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TANNER, Robert H. 1915–2002.

Robert Tanner, Former Director of IEEE Canada, has recently received the Degree of Doctor of Laws, honoris causa, from Concordia University. Educated at Imperial College of Science and Technology in London, England, he began his career with the British Broadcasting Corporation as a pioneer in the world's first high definition television station developing audio techniques and researching the acoustics of studios and concert halls.

In 1947, he emigrated to Canada and commenced an outstanding engineering career with Northern Electric, Bell-Northem Research, and subsequently the Canadian Department of Communications. He contributed to Canadian engineering in many fields, managing the development of products and systems from audio equipment to microwave relay stations. His skill as an engineer and a manager was recognized by his appointment in 1973 as Director of Industrial Research of the Canadian Department of Communications.

As a consultant, he was responsible for the acoustical design of many important buildings, including the Royal Canadian Mint and the Stratford Festival Theatre in Ontario. He dedicated himself to this work after leaving the Department of Communications in 1975, and has since carried out the acoustical design of many buildings, including an Air Force Academy for Saudi Arabia, and the new Canadian Embassy in Washington.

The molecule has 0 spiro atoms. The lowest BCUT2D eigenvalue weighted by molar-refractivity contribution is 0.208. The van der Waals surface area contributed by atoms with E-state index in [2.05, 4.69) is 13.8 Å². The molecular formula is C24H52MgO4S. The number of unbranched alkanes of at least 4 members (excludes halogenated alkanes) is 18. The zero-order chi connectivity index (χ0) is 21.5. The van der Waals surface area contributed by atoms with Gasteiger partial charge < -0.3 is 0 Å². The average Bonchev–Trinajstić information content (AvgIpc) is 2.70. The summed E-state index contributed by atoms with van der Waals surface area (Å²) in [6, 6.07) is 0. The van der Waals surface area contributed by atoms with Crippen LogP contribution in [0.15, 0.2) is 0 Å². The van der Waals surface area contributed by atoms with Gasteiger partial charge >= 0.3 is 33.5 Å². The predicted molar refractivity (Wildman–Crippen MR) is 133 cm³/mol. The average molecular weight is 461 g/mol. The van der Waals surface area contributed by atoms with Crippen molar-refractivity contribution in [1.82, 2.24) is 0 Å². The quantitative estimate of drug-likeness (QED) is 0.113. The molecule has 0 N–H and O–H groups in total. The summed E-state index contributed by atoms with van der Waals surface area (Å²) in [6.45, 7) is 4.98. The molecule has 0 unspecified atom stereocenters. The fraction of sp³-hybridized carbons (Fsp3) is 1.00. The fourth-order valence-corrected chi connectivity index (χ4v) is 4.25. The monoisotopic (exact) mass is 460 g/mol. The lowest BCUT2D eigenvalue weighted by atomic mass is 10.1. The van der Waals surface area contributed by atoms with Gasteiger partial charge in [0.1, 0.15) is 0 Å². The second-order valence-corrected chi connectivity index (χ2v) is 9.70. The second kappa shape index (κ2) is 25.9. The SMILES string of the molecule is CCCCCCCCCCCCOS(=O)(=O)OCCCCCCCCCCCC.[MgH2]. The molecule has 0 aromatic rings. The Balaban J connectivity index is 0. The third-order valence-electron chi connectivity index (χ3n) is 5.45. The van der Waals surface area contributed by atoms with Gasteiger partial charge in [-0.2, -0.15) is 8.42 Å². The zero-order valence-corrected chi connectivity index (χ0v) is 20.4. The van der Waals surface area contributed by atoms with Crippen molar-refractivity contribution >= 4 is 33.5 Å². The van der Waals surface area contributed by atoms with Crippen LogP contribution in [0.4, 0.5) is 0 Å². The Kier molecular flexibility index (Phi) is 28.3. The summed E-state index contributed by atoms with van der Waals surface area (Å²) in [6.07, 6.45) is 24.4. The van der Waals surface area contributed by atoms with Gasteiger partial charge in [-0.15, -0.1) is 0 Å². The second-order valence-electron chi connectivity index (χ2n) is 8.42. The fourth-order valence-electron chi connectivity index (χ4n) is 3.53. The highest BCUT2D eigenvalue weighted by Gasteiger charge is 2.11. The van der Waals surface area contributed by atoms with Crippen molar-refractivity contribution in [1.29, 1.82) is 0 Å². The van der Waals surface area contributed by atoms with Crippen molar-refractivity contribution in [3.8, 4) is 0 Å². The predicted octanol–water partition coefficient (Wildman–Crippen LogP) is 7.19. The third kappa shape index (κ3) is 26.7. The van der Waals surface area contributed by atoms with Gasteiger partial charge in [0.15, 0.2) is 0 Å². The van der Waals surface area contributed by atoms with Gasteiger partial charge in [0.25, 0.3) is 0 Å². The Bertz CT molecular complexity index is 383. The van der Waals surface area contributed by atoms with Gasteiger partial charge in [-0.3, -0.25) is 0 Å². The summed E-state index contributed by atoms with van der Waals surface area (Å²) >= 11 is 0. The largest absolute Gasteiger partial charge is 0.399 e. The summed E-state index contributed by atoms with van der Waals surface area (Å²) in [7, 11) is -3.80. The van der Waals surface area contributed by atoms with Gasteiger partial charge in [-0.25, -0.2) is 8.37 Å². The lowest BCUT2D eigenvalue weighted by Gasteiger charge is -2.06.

In his remarkable career, Mr. Tanner has received many awards for his work. He has been honoured with IEEE Canada's McNaughton Gold Medal, IEEE's Haraden Pratt Award and the Robert H. Tanner Lecture Series in Toronto. Four professional societies have conferred their highest honour on him: he is Fellow of the Acoustical Society of America, Fellow of lEEE, Fellow of the Engineering Institute of Canada, and Fellow of the Institution of Electrical Engineers (of Great Britain). He is also a Member of the Institute of Noise Control Engineers.

Mr. Tanner has expressed his dedication to his profession not only in his outstanding work in engineering, but also in his contribution to the advancement of science and engineering. He has been for many years active in the IEEE. He held the office of Director of the Canadian Region (Region 7), Secretary, Executive Vice-President, and in 1972, President, becoming the first and only member of the Canadian engineering Profession so far to hold this high office. In fact, he is the only non-American ever to have been elected to this position. To this day, he continues to be active in many of the Institute's committees.

From the IEEE Canadian Review, September 1989
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Last update / 2004-03-26 / la dernière mise à jour